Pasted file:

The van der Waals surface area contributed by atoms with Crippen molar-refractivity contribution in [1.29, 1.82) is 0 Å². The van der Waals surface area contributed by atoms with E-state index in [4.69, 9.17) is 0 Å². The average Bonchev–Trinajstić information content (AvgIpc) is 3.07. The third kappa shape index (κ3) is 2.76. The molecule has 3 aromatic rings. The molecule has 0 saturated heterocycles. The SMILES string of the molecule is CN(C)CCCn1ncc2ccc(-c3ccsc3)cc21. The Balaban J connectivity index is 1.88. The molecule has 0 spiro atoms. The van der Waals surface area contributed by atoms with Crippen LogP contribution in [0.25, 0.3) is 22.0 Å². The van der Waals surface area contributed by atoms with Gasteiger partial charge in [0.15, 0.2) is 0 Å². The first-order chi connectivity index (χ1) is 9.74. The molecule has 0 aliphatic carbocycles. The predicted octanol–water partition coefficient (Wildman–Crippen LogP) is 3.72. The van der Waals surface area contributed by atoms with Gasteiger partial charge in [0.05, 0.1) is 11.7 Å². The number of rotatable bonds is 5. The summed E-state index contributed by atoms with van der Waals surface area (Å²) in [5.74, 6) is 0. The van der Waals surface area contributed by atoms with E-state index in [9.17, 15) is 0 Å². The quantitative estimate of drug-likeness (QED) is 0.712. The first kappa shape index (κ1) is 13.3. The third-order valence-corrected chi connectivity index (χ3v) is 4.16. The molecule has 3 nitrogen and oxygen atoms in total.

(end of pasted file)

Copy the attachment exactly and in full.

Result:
The van der Waals surface area contributed by atoms with Crippen molar-refractivity contribution in [1.29, 1.82) is 0 Å². The van der Waals surface area contributed by atoms with E-state index in [4.69, 9.17) is 0 Å². The average Bonchev–Trinajstić information content (AvgIpc) is 3.07. The third kappa shape index (κ3) is 2.76. The molecule has 3 aromatic rings. The molecule has 0 saturated heterocycles. The SMILES string of the molecule is CN(C)CCCn1ncc2ccc(-c3ccsc3)cc21. The Balaban J connectivity index is 1.88. The molecule has 0 spiro atoms. The van der Waals surface area contributed by atoms with Crippen LogP contribution in [0.25, 0.3) is 22.0 Å². The van der Waals surface area contributed by atoms with Gasteiger partial charge in [0.15, 0.2) is 0 Å². The first-order chi connectivity index (χ1) is 9.74. The molecule has 0 aliphatic carbocycles. The predicted octanol–water partition coefficient (Wildman–Crippen LogP) is 3.72. The van der Waals surface area contributed by atoms with Gasteiger partial charge in [0.05, 0.1) is 11.7 Å². The number of rotatable bonds is 5. The summed E-state index contributed by atoms with van der Waals surface area (Å²) in [5.74, 6) is 0. The van der Waals surface area contributed by atoms with E-state index in [9.17, 15) is 0 Å². The quantitative estimate of drug-likeness (QED) is 0.712. The first kappa shape index (κ1) is 13.3. The third-order valence-corrected chi connectivity index (χ3v) is 4.16. The molecule has 3 nitrogen and oxygen atoms in total.